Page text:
EAAer Lands Safely on Interstate in New Mexico
By Patrick Panzera
Jon Finley with Subar-Sonic, his Quickie Q-2 that won the COPPERSTATE 2008 Best Alternative Engine award.
March 8, 2010 — A Quickie Q-2, owned and piloted by Jonathan (Jon) Finley (EAA 394580), made an emergency landing Saturday morning, March 6, on Interstate Highway 25, parallel to Mid Valley airpark (E98) in Los Lunas, New Mexico. Jon’s plane is powered with a direct-drive, Subaru automobile conversion and was featured in the March 2009 issue of Experimenter, EAA’s homebuilder e-newsletter.
After having flown hundreds of uneventful hours in Subar-Sonic (its nickname), Jon’s morning departure for breakfast with fellow EAAers was quite routine. Climbing north for 2-3 miles and over the village of Los Lunas, the engine suddenly and without warning stopped. The tachometer read 270 rpm from the windmilling propeller but switching systems from stand-by made no difference. Jon said his only option at that point was the interstate.
The southbound lanes of I-25 seemed more appealing due to reduced traffic flow so Jon lined up. “There was one truck on the road right below me and I am fairly sure that I just barely cleared him - I bet he had nightmares last night about that UFO dropping out of the sky right in front of him!” Jon told us. “The landing was pretty normal and I let her roll for quite a while so the automotive traffic behind me had a chance to figure out what had just happened and could slow down.”
Stopping in the middle of the two lanes, Jon jumped out and pulled his plane safely to the side, allowing traffic to continue flowing. Jon commented that the Interstate is really smooth; he wishes his home field was that nice.
It didn’t take long for emergency crews to show; state police, Los Lunas police, fire, ambulance, tow truck, and the media seemed to all converge at once. Jon managed to get a radio call out to his flying companions before he landed, letting them know that he was going to be late for breakfast, and it was a welcome relief to see friendly faces show up at the scene as a result of that call.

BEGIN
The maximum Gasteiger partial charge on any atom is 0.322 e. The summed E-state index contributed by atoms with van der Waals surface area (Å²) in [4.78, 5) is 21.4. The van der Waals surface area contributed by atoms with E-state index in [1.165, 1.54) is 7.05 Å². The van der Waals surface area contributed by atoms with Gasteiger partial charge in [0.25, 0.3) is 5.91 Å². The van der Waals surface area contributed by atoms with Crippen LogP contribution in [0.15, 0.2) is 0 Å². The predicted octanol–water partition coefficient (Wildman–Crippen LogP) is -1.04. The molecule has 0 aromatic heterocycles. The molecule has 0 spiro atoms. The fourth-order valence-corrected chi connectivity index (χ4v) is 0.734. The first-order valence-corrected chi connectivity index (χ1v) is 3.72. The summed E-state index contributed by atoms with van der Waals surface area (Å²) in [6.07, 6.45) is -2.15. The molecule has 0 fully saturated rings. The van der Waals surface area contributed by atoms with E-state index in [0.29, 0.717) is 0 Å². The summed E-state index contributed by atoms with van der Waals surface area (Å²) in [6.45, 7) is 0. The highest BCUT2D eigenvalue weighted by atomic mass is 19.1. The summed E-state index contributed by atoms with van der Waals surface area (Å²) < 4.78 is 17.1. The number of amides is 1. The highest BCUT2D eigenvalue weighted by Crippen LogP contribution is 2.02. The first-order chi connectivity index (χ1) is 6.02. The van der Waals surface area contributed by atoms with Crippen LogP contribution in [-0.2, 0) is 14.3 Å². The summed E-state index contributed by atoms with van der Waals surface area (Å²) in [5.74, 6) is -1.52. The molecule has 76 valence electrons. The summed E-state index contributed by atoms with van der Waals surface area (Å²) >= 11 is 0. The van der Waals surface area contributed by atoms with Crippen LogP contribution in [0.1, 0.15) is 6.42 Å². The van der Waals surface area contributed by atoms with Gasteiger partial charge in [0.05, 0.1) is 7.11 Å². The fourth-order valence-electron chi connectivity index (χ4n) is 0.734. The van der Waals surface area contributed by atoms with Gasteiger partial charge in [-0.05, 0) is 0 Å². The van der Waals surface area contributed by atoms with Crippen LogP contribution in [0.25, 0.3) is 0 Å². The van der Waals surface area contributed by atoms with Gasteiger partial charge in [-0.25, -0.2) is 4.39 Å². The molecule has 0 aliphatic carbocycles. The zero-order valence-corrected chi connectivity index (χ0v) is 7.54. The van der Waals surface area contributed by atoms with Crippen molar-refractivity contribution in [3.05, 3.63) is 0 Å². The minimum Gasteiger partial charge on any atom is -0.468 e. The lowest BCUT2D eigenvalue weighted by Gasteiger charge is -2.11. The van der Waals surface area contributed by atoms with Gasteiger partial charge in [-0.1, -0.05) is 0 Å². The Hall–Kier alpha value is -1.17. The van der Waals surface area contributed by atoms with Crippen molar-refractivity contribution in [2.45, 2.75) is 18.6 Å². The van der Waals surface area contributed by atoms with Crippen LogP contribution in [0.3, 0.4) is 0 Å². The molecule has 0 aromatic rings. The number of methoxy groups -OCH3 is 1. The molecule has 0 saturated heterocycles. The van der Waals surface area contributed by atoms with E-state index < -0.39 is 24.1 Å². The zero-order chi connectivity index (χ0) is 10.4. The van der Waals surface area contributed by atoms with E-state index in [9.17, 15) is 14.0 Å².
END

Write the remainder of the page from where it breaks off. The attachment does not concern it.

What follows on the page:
With the textbook landing there were no injuries to Jon or his plane, but it was reassuring that the response team would have been there for him had he needed them. The authorities called the FAA in spite of the fact that there was no damage and no injuries so Jon had to wait until they showed up before they could start loading the plane. During the wait, Jon’s friends were able to bring his truck and trailer, along with lots of manpower from Mid Valley Airpark to help load the plane. The state police were kind enough to escort them back to Mid Valley so the plane didn’t have to be disassembled; the load was 17 feet wide. The plane made it home without a scratch.
By noon, Subar-Sonic was back in the hangar and still not willing to start. Initial troubleshooting indicates that the problem may be due to a single nut coming loose and getting into some electronics. “The problem appears to have been a nut in the cockpit (no, not this nut),” he joked “Last time I looked at it was some 300 hours ago. Somewhere in that timeframe it worked its way off the bolt and fell onto a printed circuit board which seems to have defeated all of my built-in redundancy.
“At least that is the theory at the moment, and I can’t find anything else wrong. I won’t know for sure for at least several days but will let ya’ll know when I know,” Jon told us.
This is not Jon’s first interstate landing in an experimental aircraft. I-15 (near Helena, Montana) was his auxiliary runway in the early 1990s when his Quickie (Q-1) misbehaved.
Jon is scheduled to be a guest speaker at the Alternative Engine Round-Up (fly-in) at the JeanSportAviationCenter, Jean, Nevada, on March 28, 2009. For more information visit www.ContactMagazine.com/roundup.html